Why is My Cat Peeing Outside Litter Box?
As a cat owner, you may have encountered issues with your cat’s litter box behavior now and then. Although a few problems along the way are typically nothing to worry about, frequent peeing outside the litter box can indicate a problem for your feline friend.
In the article below, we’ll walk you through some of the most common potential problems that may lead to your cat peeing outside the litter box such as changes in the home, dirty litter, urinary tract infection and more. Read through this list to see if you can narrow down your cat’s symptoms and determine what’s going on with your pet.
Changes in the Household
Many cats are particular about their homes and territories staying relatively stable. If you’ve recently had any major changes in your household, your cat may be showing some behavioral issues by peeing outside the litter box. These types of changes may include a new baby in the family, a move to a new home, or new pets that have recently been added to the home.
If you’ve made changes to your household and feel like this could be the cause of your cat’s litter box issues, work on training your cat to use the litter box properly. Try placing the litter in a safe, quiet location and providing treats when your cat uses it.
Some cats are more particular than others, but no cat wants to use a dirty litter box. If you haven’t scooped or cleaned the litter box in a few days and your cat pees outside it—especially if they pee right next to it—your pet may be trying to tell you it’s time to clean.
Clean the litter box thoroughly and replace it with fresh litter. In many instances, this is all it takes to help your cat start using the litter box the right way again.
New or Uncomfortable Litter or Box
Have you recently changed your cat’s litter, or has the old formula for their favorite litter changed? Have you bought a new litter box or moved the litter to a new location? Any of these types of changes can cause a cat to start peeing outside the litter box, especially if they find the new litter uncomfortable or doesn’t like the smell.
Try to keep your cat’s litter situation as stable as possible. If changes must be made, take time to reward your cat with treats every time they use the litter box properly to help them build good habits once again.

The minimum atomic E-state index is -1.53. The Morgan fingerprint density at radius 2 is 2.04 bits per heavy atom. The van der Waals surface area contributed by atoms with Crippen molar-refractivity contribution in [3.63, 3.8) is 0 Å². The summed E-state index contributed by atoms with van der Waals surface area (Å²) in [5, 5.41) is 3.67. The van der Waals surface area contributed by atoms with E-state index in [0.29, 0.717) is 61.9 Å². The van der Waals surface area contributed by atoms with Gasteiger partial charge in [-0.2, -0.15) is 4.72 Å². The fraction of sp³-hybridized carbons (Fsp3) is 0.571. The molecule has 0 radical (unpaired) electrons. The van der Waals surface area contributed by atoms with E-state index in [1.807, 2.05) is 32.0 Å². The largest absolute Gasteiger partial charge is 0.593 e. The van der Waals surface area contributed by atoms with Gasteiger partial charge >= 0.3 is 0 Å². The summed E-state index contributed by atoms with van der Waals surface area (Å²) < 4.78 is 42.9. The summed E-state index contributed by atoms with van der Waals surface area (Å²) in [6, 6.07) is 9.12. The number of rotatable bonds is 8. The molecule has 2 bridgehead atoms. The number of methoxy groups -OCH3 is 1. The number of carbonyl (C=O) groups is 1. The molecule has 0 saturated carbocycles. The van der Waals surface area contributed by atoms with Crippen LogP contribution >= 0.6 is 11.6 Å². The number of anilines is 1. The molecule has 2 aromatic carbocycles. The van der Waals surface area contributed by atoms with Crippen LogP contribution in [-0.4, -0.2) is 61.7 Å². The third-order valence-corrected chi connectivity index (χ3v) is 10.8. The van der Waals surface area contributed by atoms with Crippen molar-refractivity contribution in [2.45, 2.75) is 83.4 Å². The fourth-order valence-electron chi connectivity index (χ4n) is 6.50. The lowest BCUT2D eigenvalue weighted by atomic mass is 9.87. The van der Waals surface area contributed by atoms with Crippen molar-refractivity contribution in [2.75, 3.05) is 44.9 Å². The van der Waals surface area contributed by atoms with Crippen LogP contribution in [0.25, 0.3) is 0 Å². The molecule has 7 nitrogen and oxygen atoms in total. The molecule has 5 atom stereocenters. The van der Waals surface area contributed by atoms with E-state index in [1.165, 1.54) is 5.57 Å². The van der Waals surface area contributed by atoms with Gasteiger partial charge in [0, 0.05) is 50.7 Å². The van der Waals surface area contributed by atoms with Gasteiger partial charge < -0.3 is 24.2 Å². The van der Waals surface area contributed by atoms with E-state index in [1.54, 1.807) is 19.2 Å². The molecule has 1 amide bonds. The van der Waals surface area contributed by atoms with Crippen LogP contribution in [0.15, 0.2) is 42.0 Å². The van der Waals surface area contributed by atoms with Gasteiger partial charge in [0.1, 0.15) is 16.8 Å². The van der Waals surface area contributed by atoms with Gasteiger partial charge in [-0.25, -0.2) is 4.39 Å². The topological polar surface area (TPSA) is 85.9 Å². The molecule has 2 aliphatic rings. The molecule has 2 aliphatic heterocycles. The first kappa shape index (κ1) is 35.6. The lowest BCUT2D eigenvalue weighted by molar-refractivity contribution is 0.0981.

Urinary Tract Infection
Sometimes, a cat may pee outside the litter box when they have a urinary tract infection. This may be because your cat is unable to hold urine until they get to the litter. It can also happen if your cat mistakenly associates the litter box with the cause of the pain and discomfort.
If your cat is straining to urinate, yowling and crying when urinating, or has blood in their urine, take them to the veterinarian or emergency vet right away. A urinary tract infection can become fatal in cats if left untreated for too long.
Diabetes may cause excessive thirst and excessive urination in cats. Sometimes, cats with diabetes may have to pee so much that they cannot make it to the litter box in time and will pee on the floor instead. Diabetic cats may also be overweight and may become lethargic, moody, or weak.
If you suspect your cat has diabetes or you’re unsure if they do, take them to the vet for tests. Your vet will work to determine whether your cat’s issues are caused by diabetes and will help you make the right treatment plan decisions if so.
Just like humans, cats begin to grow somewhat incontinent as they age. If you have a senior cat who is peeing outside the litter box, age could be the cause.
If you suspect your cat’s age could be contributing to this behavioral problem, try moving the litter box closer to where they sleep. This way, they won’t have to travel as far to get to it, and your cat may be more likely to make it to the box in time to urinate properly.
Talk with the Vet about Your Cat Peeing Outside the Litterbox
There are many potential reasons why your cat may be peeing outside the litter box. Some of these issues could signify a severe health problem, so it is important to have this symptom checked out as soon as possible by your vet if it occurs more than once.
Your vet will perform blood work and will likely take a urine sample to determine what’s going on with your cat. From there, the vet can help you find the right treatment or management solutions to combat the underlying problem and help your cat get back to their usual self as soon as possible. Heart + Paw has many locations to help your pet. Book an appointment online to talk with the vet about your cat peeing outside the litterbox.
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